Financially Toxic People – The 7 Types Of Friends = Bad For Your Finances

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WARNING! Financially Toxic People Ahead

Here are 7 Types Of Friends That Are Bad For Your Finances And How To Deal With Them (aka: No Reason To Hide Anymore)

 

 

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Are Your Friends and Family a Threat to Your Finances?

 

There’s no denying it – even though we love our friends and family, some of them can be a hazard to our financial health.

 

Have you ever taken the time to consider the impact that your social circle is having on your finances?

 

If yes, give yourself a big pat on the back.

Awareness is the first step to being able to solve any problem.

If you however routinely turn a blind eye to the potential negative impact on your life it’s time to switch the lightbulb on and have a “lightbulb moment.”

 

 

In general there are 7 types of financially toxic people (can be either friends or family members) that you need to be on the lookout for:

 

 

FINANCIALLY TOXIC PEOPLE

TYPE 1 – The struggling businessman or woman.

 

 

Oh I know this is a bit of a stereotype but these folk do exist!

This person is full of great ideas that seem worthy of a small investment.

An investment that they would ahem…like to get from you!

 

Unfortunately, having great ideas and executing them are different skills.

 

Please do not feel the pressure to invest in any of your family or friend’s crazy ideas.

If the warning bells are ringing while they are speaking, you need to pay attention.

You want to avoid investing money that you’re unlikely to see again.

 

Solution:

 

Let the wannabe businessperson know that you’re uncomfortable investing in a business that isn’t even off the ground yet.

Or that you have a blanket rule to keep business separate from family and friends.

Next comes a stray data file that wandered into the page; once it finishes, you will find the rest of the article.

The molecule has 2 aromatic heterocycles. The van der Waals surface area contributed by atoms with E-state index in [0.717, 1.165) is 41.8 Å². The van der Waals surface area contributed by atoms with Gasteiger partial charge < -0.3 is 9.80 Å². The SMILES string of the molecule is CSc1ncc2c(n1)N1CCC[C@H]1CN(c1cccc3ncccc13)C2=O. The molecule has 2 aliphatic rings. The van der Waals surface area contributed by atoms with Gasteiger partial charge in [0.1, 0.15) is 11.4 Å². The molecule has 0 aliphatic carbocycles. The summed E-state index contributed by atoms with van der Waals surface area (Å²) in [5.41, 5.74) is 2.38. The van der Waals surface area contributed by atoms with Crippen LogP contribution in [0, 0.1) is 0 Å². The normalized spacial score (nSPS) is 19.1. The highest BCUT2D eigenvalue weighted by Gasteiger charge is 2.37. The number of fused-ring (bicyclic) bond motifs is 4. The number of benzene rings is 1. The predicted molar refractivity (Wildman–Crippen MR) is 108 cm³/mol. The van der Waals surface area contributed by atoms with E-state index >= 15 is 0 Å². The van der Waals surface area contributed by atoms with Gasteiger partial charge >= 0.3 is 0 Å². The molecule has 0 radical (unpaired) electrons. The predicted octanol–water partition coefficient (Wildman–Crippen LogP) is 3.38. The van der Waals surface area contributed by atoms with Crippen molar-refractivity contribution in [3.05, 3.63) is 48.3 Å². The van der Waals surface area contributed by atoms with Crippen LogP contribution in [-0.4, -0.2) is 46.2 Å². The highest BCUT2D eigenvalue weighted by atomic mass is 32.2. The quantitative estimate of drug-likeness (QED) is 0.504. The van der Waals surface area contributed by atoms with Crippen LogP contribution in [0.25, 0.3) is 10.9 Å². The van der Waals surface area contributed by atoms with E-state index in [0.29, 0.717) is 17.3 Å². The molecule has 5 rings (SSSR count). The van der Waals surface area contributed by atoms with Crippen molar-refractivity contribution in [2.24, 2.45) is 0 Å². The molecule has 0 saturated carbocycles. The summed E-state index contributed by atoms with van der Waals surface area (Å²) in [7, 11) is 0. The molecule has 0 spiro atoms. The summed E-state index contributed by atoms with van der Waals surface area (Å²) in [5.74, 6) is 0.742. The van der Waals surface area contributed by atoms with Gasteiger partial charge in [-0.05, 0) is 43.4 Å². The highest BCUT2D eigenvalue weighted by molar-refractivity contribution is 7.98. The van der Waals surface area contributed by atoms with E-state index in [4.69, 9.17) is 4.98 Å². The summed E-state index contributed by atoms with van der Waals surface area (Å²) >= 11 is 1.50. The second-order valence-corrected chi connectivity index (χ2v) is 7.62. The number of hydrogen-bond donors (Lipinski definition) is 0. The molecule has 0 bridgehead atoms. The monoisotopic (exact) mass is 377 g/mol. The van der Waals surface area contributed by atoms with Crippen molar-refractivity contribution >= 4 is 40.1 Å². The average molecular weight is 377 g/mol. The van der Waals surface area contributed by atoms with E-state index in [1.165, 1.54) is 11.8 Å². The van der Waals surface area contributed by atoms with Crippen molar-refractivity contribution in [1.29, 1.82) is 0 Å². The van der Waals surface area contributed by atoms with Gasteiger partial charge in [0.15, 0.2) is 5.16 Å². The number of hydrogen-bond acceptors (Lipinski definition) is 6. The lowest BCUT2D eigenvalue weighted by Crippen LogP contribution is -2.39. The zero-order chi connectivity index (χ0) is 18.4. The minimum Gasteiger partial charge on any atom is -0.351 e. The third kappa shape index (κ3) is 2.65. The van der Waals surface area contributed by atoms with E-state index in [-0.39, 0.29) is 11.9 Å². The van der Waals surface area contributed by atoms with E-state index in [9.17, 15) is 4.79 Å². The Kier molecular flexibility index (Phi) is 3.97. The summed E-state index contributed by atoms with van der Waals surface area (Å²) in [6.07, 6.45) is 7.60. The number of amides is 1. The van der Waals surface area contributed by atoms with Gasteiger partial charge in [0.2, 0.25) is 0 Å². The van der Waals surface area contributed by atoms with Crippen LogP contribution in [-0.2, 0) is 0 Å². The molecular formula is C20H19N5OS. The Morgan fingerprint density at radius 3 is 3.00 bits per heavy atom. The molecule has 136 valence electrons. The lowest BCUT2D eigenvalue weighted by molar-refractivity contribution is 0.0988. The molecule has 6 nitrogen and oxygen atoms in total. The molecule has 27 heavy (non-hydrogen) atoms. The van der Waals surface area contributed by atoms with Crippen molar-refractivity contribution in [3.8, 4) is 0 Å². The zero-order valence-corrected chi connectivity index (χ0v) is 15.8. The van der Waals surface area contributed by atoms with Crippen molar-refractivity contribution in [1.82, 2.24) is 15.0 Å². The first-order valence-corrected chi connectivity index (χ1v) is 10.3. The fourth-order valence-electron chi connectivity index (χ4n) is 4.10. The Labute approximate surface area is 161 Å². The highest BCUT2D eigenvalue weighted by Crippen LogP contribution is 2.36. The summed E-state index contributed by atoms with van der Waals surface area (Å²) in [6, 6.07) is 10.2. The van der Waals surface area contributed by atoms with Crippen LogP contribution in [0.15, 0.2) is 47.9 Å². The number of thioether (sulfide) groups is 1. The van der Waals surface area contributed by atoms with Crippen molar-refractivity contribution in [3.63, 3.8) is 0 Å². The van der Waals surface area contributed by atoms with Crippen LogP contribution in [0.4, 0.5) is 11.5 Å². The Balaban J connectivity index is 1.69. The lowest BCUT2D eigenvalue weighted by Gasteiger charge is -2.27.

FINANCIALLY TOXIC PEOPLE

TYPE 2 – The partier

 

The partier barely needs an excuse to celebrate.

They celebrate everything and they want to do with you!

They insist that you have to come too because “I just finished cleaning out the closet” or “I got another promotion” or “I found a lucky dollar note” – insert whatever excuse or reason they come up on the day.

Whatever the case they need the company and they want that company include you.

 

Solution:

 

Show up for the celebration, but keep your expenditure limited to a soft drink.

You do not need to drink expensive cocktails just because your party animal friend is having them.

Another alternative is to say, “Thanks, but no thanks. Maybe another night.”

Don’t worry – they will find someone else to party with soon enough.

 

 

FINANCIALLY TOXIC PEOPLE

TYPE 3 – The charity case

 

This person is constantly collecting money for worthy causes.

He’s climbing Mount Everest to save the antelope and needs $1 for every vertical foot of ascent.

Or he raising money to save the animals and it’s a different animal every week.

 

Solution:

 

If you don’t have money for the cause, assist with your time or let them know that you can’t contribute to every charity.

Support charities that are genuinely close to your own heart and decline the rest.

 

 

FINANCIALLY TOXIC PEOPLE

TYPE 4 – The fancy gift giver

 

Ordinarily most of us exchange presents of a moderate value with our friends and family.

That is the norm.

Then there is the person who is NOT the norm.

This fancy gift giver goes overboard and spends an uncomfortable amount of money on you.

By way of guilt, you feel forced to reciprocate and blow your gift-giving budget when it comes time to buy them a gift.